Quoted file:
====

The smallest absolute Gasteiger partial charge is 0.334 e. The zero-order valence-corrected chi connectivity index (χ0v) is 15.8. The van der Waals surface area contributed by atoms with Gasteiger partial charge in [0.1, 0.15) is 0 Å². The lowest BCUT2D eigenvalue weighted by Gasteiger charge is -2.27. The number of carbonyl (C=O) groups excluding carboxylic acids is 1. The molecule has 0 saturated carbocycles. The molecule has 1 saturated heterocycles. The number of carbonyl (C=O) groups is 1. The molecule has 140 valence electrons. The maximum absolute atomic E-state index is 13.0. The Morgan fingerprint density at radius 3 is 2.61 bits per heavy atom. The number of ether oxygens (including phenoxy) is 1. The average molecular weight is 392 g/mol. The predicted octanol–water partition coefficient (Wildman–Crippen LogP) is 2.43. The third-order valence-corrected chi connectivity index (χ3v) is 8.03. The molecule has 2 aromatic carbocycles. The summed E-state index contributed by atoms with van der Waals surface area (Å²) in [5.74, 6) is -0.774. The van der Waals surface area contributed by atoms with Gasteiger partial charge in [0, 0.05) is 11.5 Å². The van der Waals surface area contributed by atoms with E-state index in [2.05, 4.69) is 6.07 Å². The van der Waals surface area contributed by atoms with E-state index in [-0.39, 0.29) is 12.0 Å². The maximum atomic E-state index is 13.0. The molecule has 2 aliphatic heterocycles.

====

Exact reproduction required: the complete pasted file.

The smallest absolute Gasteiger partial charge is 0.334 e. The zero-order valence-corrected chi connectivity index (χ0v) is 15.8. The van der Waals surface area contributed by atoms with Gasteiger partial charge in [0.1, 0.15) is 0 Å². The lowest BCUT2D eigenvalue weighted by Gasteiger charge is -2.27. The number of carbonyl (C=O) groups excluding carboxylic acids is 1. The molecule has 0 saturated carbocycles. The molecule has 1 saturated heterocycles. The number of carbonyl (C=O) groups is 1. The molecule has 140 valence electrons. The maximum absolute atomic E-state index is 13.0. The Morgan fingerprint density at radius 3 is 2.61 bits per heavy atom. The number of ether oxygens (including phenoxy) is 1. The average molecular weight is 392 g/mol. The predicted octanol–water partition coefficient (Wildman–Crippen LogP) is 2.43. The third-order valence-corrected chi connectivity index (χ3v) is 8.03. The molecule has 2 aromatic carbocycles. The summed E-state index contributed by atoms with van der Waals surface area (Å²) in [5.74, 6) is -0.774. The van der Waals surface area contributed by atoms with Gasteiger partial charge in [0, 0.05) is 11.5 Å². The van der Waals surface area contributed by atoms with E-state index in [2.05, 4.69) is 6.07 Å². The van der Waals surface area contributed by atoms with E-state index in [-0.39, 0.29) is 12.0 Å². The maximum atomic E-state index is 13.0. The molecule has 2 aliphatic heterocycles.